Losing It with Gary
By Gary Boyd, MPH, FACHE
It seems that just about every journal related to hospitals and healthcare is writing about the benefits of a healthier staff,
including lowering costs of health plans
to employers. I saw a great article in the
Harvard Business Review that, like most
articles there, took me an hour to read
and decipher all of the graphs about the
benefits of a wellness program. And, really, it’s just the right thing to offer to individuals and their family members.
At my organization, we have embarked
on an initiative to improve the health of
our staff. We have created a Wellness
Committee, which I am part of, and have
implemented a few programs which staff
have taken advantage of. Some of the
things include establishing a small gym
with treadmills and other fitness equipment, organizing classes on nutrition,
purchasing a Wii Fit, etc. One of the most
impressive programs implemented was
organizing a “Biggest Loser” contest (
borrowed from the television show) where
participants lost a total of 160 pounds! I
like to point out that they lost the equivalent weight of an average staff member.
Recently, the Wellness Committee
held a “Know Your Numbers” clinic
in which participants could have their
blood drawn, vital signs checked, and
weight and Body Mass Index (BMI) measured. The clinic will be repeated over the
year and the goal is to give staff a baseline
of their “numbers” and give them the opportunity to work to improve them and
measure their progress over the course
of the year.
The Wellness Committee had done some research
on successful programs, and the ones that stood out had
I consider myself a healthy, active guy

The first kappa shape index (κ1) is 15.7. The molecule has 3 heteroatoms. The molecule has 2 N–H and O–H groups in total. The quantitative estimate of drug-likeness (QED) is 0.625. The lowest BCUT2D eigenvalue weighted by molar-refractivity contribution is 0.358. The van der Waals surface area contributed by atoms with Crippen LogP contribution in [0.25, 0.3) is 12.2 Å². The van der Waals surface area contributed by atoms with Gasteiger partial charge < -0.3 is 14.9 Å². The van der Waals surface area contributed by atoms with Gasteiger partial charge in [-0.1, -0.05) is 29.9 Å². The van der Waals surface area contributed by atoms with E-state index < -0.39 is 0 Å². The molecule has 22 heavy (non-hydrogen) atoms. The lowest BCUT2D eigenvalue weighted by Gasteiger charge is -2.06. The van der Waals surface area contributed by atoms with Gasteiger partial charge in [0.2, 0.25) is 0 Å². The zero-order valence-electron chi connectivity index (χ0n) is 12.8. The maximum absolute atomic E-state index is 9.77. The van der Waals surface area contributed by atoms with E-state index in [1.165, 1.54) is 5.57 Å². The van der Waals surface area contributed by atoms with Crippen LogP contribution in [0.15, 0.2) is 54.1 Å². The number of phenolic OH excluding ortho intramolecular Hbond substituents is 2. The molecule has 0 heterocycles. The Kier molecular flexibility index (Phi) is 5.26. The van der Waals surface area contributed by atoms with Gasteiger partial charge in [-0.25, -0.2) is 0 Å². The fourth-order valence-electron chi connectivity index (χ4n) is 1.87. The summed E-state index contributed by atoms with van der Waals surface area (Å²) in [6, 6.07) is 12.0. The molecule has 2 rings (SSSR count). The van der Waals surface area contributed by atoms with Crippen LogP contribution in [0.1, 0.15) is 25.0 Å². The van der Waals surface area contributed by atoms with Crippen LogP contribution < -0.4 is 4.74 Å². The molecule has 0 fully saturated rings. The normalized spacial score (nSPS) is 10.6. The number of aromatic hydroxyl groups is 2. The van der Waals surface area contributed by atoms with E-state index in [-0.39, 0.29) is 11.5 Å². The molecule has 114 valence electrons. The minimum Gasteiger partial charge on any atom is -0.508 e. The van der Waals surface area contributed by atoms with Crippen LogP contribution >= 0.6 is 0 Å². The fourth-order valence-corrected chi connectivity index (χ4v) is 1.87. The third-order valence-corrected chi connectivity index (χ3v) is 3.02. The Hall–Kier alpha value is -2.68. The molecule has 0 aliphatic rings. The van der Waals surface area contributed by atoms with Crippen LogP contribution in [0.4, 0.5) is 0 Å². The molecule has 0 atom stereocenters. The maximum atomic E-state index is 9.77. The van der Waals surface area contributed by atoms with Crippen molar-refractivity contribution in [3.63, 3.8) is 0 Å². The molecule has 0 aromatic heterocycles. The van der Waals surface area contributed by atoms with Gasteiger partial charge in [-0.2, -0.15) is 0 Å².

so after the great success of the “Biggest
Loser” contest I decided to participate in
the “Know Your Numbers Clinic,” knowing I needed to lose a few pounds and I
was curious about my cholesterol. I had
just returned from a backpacking trip and
knew I was in my best shape of the summer, so it was a great time to participate.
I had my blood drawn and went to the
various stations to measure and document my numbers. My blood work came
back in a few days and my cholesterol, triglycerides, HDL, cholesterol/HDL ratio,
and LDL were all within normal limits.
Check! Pulse, blood pressure, and oxygen
saturations were all in great shape. Check
again! But when I got to my weight and
BMI, I was shocked to find out I am…
OBESE Not normal, not overweight, but
OBESE with a BMI of 32.0.
I couldn’t believe it. The last time I
had checked, my BMI was under 30. I
had noticed the collars on my shirts were
harder to button, but I just figured that
after dozens of times being laundered
they had shrunk and I needed new ones.
Pictures of me were a bit swollen, but
you know, the camera adds 10 pounds.
And I like jeans which have a “classic”
cut (guess I know why now).
After the reality of that number settled
in I decided to do something about it.
First, I set a short term goal of getting my
BMI down below 30 by New Year’s Day.
Doesn’t sound like much ( 32.0 to 29.9),
but for me that meant losing 18 pounds.
Second, I decided to go public with it.
The Wellness Committee had done some
research on successful programs, and the
ones that stood out had CEO participation. We’d been talking about things I
could get involved in, so when I discussed
going public with a weight loss program
they gave me the thumbs up. So we brainstormed a few titles for the program and
decided on “Losing It with Gary.” I wrote
an introduction similar to what you have
read so far in this column and sent out an
“all users” email.
In the first hour after it went out I
was a little nervous about the reaction.
I heard a few muffled comments in my
office to the effect of, “Wow, he put himself out there” and then a few emails of
encouragement rolled in. I decided to go
on rounds and many people commented
they read my email and wished me luck.
And a few others were inspired to join
me in my challenge.
So it’s only been a week, but I’m
happy I went public. I’ll be weighing in